Due to the low capacity of contemporary position-sensitive detectors in atom probe tomography (APT) to detect multiple events, material analyses that exhibit high numbers of multiple events are the most subject to compositional biases. To solve this limitation, some researchers have developed statistical correction algorithms. However, those algorithms are only efficient when one is confronted with homogeneous materials having nearly the same evaporation field between elements. Therefore, dealing with more complex materials must be accompanied by a better understanding of the signal loss mechanism during APT experiments. By modeling the evaporation mechanism and the whole APT detection system, it may be possible to predict compositional and spatial biases induced by the detection system. This paper introduces a systematic study of the impact of the APT detection system on material analysis through the development of a simulation tool.
This study evaluated the effects of diet containing taro flour on hormone levels and the seminiferous tubules morphology of rats. After weaning, the male rats were divided into two groups (n=12 each): control group (CG) treated with control diet and taro group (TG), fed with 25% taro flour for 90 days. Food, caloric intake, mass and body length were evaluated at experiment end. Testis followed the standard histological processing. Immunostaining was performed using an anti-vimentin antibody to identify Sertoli cells. In histomorphometry, total diameter, total area, epithelial height, luminal height and luminal area were analyzed. The testosterone levels were performed using the radioimmunoassay method. Group TG presented (P<0.05): increase in mass, body length, testicular weight, histomorphometric parameters and hormonal levels. Food intake, calorie and Sertoli cells not presented statistical differences. The taro promoted increase in the testicles parameters and hormones.
Epidemiological studies have found coffee consumption is associated with a lower risk for type 2 diabetes mellitus, but the underlying mechanisms remain unclear. Thus, the aim of this randomised, cross-over single-blind study was to investigate the effects of regular coffee, regular coffee with sugar and decaffeinated coffee consumption on glucose metabolism and incretin hormones. Seventeen healthy men participated in five trials each, during which they consumed coffee (decaffeinated, regular (containing caffeine) or regular with sugar) or water (with or without sugar). After 1 h of each intervention, they received an oral glucose tolerance test with one intravenous dose of [1-13C]glucose. The Oral Dose Intravenous Label Experiment was applied and glucose and insulin levels were interpreted using a stable isotope two-compartment minimal model. A mixed-model procedure (PROC MIXED), with subject as random effect and time as repeated measure, was used to compare the effects of the beverages on glucose metabolism and incretin parameters (glucose-dependent insulinotropic peptide (GIP)) and glucagon-like peptide-1 (GLP-1)). Insulin sensitivity was higher with decaffeinated coffee than with water (P<0·05). Regular coffee with sugar did not significantly affect glucose, insulin, C-peptide and incretin hormones, compared with water with sugar. Glucose, insulin, C-peptide, GLP-1 and GIP levels were not statistically different after regular and decaffeinated coffee compared with water. Our findings demonstrated that the consumption of decaffeinated coffee improves insulin sensitivity without changing incretin hormones levels. There was no short-term adverse effect on glucose homoeostasis, after an oral glucose challenge, attributable to the consumption of regular coffee with sugar.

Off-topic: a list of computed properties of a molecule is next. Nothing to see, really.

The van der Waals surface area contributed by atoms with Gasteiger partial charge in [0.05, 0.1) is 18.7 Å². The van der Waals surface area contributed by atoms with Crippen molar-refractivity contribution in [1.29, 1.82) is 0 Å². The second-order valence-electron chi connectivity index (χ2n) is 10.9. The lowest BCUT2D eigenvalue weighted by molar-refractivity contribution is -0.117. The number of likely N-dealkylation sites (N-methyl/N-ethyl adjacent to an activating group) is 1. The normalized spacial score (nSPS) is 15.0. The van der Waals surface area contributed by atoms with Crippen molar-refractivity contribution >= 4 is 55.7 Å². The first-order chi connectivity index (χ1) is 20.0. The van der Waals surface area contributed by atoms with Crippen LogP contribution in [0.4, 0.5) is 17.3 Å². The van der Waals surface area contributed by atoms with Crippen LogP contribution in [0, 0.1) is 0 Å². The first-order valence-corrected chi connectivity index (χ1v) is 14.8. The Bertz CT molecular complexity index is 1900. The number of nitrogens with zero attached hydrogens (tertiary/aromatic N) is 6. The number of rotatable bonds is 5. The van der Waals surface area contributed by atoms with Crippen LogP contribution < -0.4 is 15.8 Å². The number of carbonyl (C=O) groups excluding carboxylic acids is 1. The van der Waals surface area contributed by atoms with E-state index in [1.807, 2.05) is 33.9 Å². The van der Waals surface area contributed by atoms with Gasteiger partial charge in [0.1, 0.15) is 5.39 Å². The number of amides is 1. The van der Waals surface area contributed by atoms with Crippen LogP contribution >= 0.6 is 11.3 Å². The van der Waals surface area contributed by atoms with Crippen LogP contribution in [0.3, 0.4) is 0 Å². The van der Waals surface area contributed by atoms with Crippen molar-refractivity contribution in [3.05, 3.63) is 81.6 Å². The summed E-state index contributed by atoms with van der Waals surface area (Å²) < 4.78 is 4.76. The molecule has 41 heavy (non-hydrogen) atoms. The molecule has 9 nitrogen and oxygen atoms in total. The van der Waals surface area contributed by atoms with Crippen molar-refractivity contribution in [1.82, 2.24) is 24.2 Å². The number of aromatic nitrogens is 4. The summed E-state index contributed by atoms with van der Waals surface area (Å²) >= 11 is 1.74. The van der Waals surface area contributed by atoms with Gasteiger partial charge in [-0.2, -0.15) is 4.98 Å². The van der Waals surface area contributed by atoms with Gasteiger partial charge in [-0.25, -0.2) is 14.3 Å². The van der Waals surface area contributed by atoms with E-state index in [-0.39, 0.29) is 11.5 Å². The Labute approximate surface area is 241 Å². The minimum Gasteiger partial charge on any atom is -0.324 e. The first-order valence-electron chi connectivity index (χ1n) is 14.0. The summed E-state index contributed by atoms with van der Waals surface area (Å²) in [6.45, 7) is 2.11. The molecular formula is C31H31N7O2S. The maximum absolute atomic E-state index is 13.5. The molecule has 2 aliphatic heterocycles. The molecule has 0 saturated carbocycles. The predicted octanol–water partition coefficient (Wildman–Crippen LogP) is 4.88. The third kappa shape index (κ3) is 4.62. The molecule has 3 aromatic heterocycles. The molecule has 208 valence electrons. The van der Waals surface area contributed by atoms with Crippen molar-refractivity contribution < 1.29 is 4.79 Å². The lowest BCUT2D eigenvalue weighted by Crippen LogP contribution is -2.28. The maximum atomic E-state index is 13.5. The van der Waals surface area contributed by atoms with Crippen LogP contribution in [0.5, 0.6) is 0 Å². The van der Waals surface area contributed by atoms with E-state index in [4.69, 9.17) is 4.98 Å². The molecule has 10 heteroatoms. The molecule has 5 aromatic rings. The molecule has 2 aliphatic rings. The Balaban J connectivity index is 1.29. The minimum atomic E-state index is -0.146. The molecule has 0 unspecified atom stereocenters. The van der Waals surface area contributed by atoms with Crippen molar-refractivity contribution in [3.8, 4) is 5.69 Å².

Urban slums provide suitable conditions for infestation by rats, which harbour and shed a wide diversity of zoonotic pathogens including helminths. We aimed to identify risk factors associated with the probability and intensity of infection of helminths of the digestive tract in an urban slum population of Rattus norvegicus. Among 299 rats, eleven species/groups of helminths were identified, of which Strongyloides sp., Nippostrongylus brasiliensis and, the human pathogen, Angiostrongylus cantonensis were the most frequent (97, 41 and 39%, respectively). Sex interactions highlighted behavioural differences between males and females, as eg males were more likely to be infected with N. brasiliensis where rat signs were present, and males presented more intense infections of Strongyloides sp. Moreover, rats in poor body condition had higher intensities of N. brasiliensis. We describe a high global richness of parasites in R. norvegicus, including five species known to cause disease in humans. Among these, A. cantonensis was found in high prevalence and it was ubiquitous in the study area – knowledge which is of public health importance. A variety of environmental, demographic and body condition variables were associated with helminth species infection of rats, suggesting a comparable variety of risk factors for humans.
To identify the energy contributions of NOVA food groups in the Mexican diet and the associations between individual sociodemographic characteristics and the energy contribution of ultra-processed foods (UPF).
We classified foods and beverages reported in a 24 h recall according to the NOVA food framework into: (i) unprocessed or minimally processed foods; (ii) processed culinary ingredients; (iii) processed foods; and (iv) UPF. We estimated the energy contribution of each food group and ran a multiple linear regression to identify the associations between sociodemographic characteristics and UPF energy contribution.